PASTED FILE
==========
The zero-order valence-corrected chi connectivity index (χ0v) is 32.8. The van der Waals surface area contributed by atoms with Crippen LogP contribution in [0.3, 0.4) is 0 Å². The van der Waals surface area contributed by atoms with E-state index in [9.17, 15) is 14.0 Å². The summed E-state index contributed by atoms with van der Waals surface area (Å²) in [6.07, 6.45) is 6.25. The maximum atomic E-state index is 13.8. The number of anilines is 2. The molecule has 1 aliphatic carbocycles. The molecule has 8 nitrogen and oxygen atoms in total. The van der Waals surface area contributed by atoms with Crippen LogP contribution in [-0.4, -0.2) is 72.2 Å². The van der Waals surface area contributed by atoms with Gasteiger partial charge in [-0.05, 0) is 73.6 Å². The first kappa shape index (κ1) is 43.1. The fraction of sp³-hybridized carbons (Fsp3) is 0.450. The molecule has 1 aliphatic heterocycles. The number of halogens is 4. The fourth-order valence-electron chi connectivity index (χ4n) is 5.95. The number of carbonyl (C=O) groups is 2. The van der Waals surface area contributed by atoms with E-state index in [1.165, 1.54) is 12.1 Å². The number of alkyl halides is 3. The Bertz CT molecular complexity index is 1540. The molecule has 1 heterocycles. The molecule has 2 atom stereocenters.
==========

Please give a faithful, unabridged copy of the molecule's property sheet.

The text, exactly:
The zero-order valence-corrected chi connectivity index (χ0v) is 32.8. The van der Waals surface area contributed by atoms with Crippen LogP contribution in [0.3, 0.4) is 0 Å². The van der Waals surface area contributed by atoms with E-state index in [9.17, 15) is 14.0 Å². The summed E-state index contributed by atoms with van der Waals surface area (Å²) in [6.07, 6.45) is 6.25. The maximum atomic E-state index is 13.8. The number of anilines is 2. The molecule has 1 aliphatic carbocycles. The molecule has 8 nitrogen and oxygen atoms in total. The van der Waals surface area contributed by atoms with Crippen LogP contribution in [-0.4, -0.2) is 72.2 Å². The van der Waals surface area contributed by atoms with Gasteiger partial charge in [-0.05, 0) is 73.6 Å². The first kappa shape index (κ1) is 43.1. The fraction of sp³-hybridized carbons (Fsp3) is 0.450. The molecule has 1 aliphatic heterocycles. The number of halogens is 4. The fourth-order valence-electron chi connectivity index (χ4n) is 5.95. The number of carbonyl (C=O) groups is 2. The van der Waals surface area contributed by atoms with E-state index in [1.165, 1.54) is 12.1 Å². The number of alkyl halides is 3. The Bertz CT molecular complexity index is 1540. The molecule has 1 heterocycles. The molecule has 2 atom stereocenters.